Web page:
I think you're seriously minimising this. The boy kept harassing her about this and got other boys involved to the extent that she quit going to Sea Cadets? Now he's doing it to her at school? He's keeping it up even when she's wearing contacts? It's bullying.

JustBecauseICan Tue 17-Sep-13 11:03:52

As someone who was called names until the age of 17 for having glasses I can say without a doubt this is not low level.

I am 48 and still only wear glasses if I'm in the house on my own and can't look at myself in the mirror when wearing them.

ashleysilver Tue 17-Sep-13 11:01:43

If it were my dd, I would send an email to the tutor, just to let her know what you know, so she can at least keep an eye on things.

IMO it's not so minor if the boy has been behaving this way and upsetting dd over a period of time (months? years?) and his behaviour led to her giving up Sea Cadets.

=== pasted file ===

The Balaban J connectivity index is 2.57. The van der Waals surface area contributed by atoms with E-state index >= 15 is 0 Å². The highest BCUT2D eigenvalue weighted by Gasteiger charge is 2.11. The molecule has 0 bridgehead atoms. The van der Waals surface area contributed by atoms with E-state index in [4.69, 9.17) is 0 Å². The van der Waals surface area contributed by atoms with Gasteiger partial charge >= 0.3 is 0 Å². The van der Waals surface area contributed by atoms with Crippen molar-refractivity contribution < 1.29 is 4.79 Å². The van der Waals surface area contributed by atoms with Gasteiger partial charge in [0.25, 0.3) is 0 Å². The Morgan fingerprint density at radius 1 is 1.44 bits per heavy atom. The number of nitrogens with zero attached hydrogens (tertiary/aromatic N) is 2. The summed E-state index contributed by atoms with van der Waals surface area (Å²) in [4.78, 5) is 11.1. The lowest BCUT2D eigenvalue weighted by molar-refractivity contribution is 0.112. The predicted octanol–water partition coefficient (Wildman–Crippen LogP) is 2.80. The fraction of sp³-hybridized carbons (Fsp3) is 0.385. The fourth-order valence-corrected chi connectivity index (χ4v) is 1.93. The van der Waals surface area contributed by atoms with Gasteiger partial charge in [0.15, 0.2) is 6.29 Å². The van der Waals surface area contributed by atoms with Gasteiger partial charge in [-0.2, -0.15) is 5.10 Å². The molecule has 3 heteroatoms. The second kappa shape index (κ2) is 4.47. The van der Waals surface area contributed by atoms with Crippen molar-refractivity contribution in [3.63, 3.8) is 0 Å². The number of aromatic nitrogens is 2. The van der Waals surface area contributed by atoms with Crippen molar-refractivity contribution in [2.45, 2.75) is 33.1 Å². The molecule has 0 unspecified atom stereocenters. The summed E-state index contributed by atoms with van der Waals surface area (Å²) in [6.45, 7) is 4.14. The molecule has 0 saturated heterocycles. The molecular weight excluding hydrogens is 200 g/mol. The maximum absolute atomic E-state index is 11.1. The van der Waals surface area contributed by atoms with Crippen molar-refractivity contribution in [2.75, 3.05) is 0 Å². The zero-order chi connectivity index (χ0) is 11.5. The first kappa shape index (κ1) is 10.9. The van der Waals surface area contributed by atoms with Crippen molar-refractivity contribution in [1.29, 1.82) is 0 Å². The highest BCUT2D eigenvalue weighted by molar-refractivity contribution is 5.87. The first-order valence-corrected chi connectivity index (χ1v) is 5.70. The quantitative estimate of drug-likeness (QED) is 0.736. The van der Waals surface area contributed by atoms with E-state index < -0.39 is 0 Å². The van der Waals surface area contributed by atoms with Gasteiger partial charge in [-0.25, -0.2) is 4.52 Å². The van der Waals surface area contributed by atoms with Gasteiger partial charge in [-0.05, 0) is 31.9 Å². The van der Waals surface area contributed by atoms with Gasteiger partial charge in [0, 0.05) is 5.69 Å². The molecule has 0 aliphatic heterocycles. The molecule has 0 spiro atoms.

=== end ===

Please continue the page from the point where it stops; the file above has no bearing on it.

Hopefully, dd will speak to the tutor and be reassured.

tiredaftertwo Tue 17-Sep-13 10:57:12

..at the beginning while everyone's settling in, no question is too small

Thank you to OnlyOwl and all other year 7 tutors who have such a kind and sensible attitude. Parent of older dc here, and I know what a difference it makes.

I agree entirely that children often cannot deal with this themselves - what exactly can they do other than ignore, and that may goad the the other child into escalation? Any other action can be misinterpreted. If someone was teasing you at work, you would expect the organisation to sort it out.

Takver Tue 17-Sep-13 10:47:18

mummytime, I do take your point, will see how it goes & do something if she doesn't get anywhere herself.

mummytime Belgium Tue 17-Sep-13 10:35:27

Takver - that is the ideal, but sometimes if you are being bullied that can make you feel unable to speak out for yourself. Your DD is only 11! Just read some of the DV threads to realise how a bully can destroy self-esteem.